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Boris: Polls by Christmas if EU gives extension

There was also a chance that some EU countries,notably France, could demand a shorter extension

By Reuters in Brussels

  • Published 24.10.19, 2:07 AM
  • Updated 24.10.19, 2:07 AM
Boris Johnson speaks to lawmakers inside the House of Commons during the regular Prime Minister's Question time, in London on October 23, 2019
Boris Johnson speaks to lawmakers inside the House of Commons during the regular Prime Minister's Question time, in London on October 23, 2019 AP

EU leaders considered on Wednesday whether to give Britain a three-month Brexit extension, and Prime Minister Boris Johnson said that if they do so he would call an election by Christmas.

Britain appears closer than ever to resolving its three-and-a-half year Brexit conundrum, with Johnson having agreed a deal with the EU last week and secured an early signal of support for it from Parliament.

But there are still plenty of hurdles left, and Johnson’s ability to deliver on a “do or die” pledge to get Britain out of the EU by October 31 is in doubt, after parliament rejected a three-day timetable to enact his agreement.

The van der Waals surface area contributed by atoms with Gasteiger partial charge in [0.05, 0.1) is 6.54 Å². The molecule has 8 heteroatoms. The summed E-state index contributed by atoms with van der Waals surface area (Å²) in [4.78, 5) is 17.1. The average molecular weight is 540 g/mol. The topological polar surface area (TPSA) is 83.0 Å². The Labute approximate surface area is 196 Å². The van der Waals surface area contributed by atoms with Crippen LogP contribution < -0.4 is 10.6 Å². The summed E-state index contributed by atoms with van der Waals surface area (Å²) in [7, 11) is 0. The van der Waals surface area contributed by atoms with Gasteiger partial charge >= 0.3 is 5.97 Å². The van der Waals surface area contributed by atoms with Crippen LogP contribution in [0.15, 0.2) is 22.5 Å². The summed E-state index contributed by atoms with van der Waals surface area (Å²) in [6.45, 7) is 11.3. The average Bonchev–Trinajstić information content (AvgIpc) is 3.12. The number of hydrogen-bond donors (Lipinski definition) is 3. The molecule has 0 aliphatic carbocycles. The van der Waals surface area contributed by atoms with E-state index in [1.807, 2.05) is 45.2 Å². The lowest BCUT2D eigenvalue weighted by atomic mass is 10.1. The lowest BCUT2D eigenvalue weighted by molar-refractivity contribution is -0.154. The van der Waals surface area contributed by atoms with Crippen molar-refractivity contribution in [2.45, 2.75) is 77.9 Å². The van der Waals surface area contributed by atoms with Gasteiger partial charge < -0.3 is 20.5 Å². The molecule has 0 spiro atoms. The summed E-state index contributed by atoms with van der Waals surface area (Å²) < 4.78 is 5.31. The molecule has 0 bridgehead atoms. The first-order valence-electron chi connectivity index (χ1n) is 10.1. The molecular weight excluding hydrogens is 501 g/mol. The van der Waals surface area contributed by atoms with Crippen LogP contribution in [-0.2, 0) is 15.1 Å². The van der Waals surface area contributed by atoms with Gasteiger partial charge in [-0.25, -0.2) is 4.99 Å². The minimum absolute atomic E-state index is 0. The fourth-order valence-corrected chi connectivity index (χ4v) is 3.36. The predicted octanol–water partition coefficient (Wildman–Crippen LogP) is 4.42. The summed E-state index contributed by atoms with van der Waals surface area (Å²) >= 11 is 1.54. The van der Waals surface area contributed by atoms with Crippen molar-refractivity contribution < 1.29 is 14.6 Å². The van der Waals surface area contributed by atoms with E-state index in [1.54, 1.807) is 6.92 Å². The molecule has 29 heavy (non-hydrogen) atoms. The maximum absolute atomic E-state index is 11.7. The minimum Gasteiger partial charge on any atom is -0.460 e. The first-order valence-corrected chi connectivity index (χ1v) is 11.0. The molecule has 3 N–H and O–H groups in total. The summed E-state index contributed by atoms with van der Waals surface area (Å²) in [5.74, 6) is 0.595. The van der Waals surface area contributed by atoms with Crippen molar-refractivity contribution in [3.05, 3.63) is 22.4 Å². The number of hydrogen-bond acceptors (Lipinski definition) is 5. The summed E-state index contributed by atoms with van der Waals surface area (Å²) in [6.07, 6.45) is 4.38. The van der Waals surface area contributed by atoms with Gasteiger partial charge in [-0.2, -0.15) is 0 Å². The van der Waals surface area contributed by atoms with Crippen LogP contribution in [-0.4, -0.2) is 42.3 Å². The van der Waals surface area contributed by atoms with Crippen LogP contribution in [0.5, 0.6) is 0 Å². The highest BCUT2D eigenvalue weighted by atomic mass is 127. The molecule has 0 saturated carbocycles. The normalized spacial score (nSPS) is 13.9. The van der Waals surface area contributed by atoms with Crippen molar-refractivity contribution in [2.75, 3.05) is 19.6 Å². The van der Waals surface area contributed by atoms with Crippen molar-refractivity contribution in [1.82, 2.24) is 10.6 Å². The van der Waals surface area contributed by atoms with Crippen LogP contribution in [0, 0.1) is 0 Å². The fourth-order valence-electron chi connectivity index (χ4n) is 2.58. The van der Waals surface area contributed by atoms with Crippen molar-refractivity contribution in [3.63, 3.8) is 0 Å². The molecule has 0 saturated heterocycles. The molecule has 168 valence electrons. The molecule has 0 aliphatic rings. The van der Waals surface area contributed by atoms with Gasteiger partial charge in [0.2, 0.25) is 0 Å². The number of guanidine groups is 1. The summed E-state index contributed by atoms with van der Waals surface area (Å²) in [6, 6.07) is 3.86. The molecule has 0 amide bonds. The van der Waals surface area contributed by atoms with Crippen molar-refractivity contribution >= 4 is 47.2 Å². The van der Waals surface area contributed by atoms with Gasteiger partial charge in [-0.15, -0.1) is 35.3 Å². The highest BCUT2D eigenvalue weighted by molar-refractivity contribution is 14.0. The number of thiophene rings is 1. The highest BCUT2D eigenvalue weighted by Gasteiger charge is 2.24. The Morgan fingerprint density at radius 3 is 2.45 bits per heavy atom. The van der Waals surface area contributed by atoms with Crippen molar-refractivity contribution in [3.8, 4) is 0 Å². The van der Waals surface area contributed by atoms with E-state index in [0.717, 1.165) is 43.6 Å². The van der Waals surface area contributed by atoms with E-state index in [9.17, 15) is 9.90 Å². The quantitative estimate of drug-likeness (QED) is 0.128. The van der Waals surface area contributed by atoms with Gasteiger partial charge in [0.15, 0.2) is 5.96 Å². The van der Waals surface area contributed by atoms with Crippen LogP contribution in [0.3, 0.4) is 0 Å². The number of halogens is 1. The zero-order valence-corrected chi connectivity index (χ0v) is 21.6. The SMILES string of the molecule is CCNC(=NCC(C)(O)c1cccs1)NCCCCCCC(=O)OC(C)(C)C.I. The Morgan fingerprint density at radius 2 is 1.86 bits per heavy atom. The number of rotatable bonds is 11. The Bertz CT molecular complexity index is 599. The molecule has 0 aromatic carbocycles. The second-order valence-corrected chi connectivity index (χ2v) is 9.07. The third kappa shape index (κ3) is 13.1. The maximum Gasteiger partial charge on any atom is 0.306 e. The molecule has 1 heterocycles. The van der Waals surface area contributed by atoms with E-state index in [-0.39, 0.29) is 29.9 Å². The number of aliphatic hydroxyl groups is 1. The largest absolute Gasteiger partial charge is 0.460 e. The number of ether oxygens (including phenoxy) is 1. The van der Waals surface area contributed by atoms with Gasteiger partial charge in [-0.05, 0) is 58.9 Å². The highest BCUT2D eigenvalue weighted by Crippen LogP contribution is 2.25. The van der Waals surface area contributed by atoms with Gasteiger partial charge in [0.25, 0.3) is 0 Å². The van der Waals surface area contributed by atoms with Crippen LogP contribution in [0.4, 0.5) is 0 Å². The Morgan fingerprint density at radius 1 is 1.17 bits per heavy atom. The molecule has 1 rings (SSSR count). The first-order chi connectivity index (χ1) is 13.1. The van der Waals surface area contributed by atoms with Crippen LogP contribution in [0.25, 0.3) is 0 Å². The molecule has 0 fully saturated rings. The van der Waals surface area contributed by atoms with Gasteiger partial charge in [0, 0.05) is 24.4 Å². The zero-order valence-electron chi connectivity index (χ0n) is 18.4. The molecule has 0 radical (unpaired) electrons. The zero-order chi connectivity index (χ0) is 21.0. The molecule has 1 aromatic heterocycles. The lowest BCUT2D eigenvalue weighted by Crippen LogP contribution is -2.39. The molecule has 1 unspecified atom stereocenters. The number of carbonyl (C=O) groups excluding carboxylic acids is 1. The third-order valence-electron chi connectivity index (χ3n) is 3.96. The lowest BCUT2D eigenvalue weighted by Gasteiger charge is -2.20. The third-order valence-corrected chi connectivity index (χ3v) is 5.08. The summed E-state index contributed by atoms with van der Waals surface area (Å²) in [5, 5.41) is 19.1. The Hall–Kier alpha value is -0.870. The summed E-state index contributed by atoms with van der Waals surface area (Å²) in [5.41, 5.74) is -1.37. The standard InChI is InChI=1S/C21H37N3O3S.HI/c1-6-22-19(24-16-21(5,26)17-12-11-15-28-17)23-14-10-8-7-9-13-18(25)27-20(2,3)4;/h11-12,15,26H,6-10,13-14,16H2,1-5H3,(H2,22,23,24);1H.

European Council president Donald Tusk said on Twitter he was recommending that EU leaders back a delay, which Johnson says he does not want but was forced by parliament to request.

European officials said the most likely scenario was that the bloc would grant a three-month delay, with Britain permitted to leave sooner if it could enact legislation faster.There was also a chance that some EU countries, notably France, could demand a shorter extension, possibly of just days or weeks.

Johnson’s spokesman said that if the EU offers a delay until the end of January there would need to be an election in Britain, and this could be held before Christmas.Johnson paused the bill that would implement the agreement he reached with the other members of the EU, after dramatic votes on Tuesday in which Parliament accepted the deal in principle but rejected the three-day timetable to enact it.

The government argued a tight schedule was necessary to meet next week’s deadline but lawmakers said they needed more time.

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